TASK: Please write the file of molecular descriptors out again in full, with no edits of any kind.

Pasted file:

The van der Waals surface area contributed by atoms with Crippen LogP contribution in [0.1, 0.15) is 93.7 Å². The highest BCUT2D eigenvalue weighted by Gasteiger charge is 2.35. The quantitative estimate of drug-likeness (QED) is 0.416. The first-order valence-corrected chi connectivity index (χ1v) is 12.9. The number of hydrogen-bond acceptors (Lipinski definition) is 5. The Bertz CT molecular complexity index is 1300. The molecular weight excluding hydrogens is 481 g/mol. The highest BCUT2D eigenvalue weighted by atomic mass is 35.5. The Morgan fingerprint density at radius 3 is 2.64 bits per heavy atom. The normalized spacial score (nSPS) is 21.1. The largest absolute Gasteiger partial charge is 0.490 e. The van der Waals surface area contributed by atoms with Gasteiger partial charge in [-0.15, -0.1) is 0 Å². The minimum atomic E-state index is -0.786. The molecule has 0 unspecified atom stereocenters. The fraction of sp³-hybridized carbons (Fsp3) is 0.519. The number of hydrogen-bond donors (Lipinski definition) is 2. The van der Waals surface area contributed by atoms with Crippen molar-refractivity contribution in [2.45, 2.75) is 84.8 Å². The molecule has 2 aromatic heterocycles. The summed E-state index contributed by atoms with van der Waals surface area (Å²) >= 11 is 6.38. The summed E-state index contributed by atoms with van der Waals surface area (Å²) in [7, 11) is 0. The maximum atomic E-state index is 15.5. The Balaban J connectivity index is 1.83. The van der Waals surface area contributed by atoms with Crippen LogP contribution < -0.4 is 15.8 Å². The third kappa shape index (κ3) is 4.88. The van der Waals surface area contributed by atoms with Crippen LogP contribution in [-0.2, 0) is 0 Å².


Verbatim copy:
The van der Waals surface area contributed by atoms with Crippen LogP contribution in [0.1, 0.15) is 93.7 Å². The highest BCUT2D eigenvalue weighted by Gasteiger charge is 2.35. The quantitative estimate of drug-likeness (QED) is 0.416. The first-order valence-corrected chi connectivity index (χ1v) is 12.9. The number of hydrogen-bond acceptors (Lipinski definition) is 5. The Bertz CT molecular complexity index is 1300. The molecular weight excluding hydrogens is 481 g/mol. The highest BCUT2D eigenvalue weighted by atomic mass is 35.5. The Morgan fingerprint density at radius 3 is 2.64 bits per heavy atom. The normalized spacial score (nSPS) is 21.1. The largest absolute Gasteiger partial charge is 0.490 e. The van der Waals surface area contributed by atoms with Gasteiger partial charge in [-0.15, -0.1) is 0 Å². The minimum atomic E-state index is -0.786. The molecule has 0 unspecified atom stereocenters. The fraction of sp³-hybridized carbons (Fsp3) is 0.519. The number of hydrogen-bond donors (Lipinski definition) is 2. The van der Waals surface area contributed by atoms with Crippen molar-refractivity contribution in [2.45, 2.75) is 84.8 Å². The molecule has 2 aromatic heterocycles. The summed E-state index contributed by atoms with van der Waals surface area (Å²) >= 11 is 6.38. The summed E-state index contributed by atoms with van der Waals surface area (Å²) in [7, 11) is 0. The maximum atomic E-state index is 15.5. The Balaban J connectivity index is 1.83. The van der Waals surface area contributed by atoms with Crippen LogP contribution < -0.4 is 15.8 Å². The third kappa shape index (κ3) is 4.88. The van der Waals surface area contributed by atoms with Crippen LogP contribution in [-0.2, 0) is 0 Å².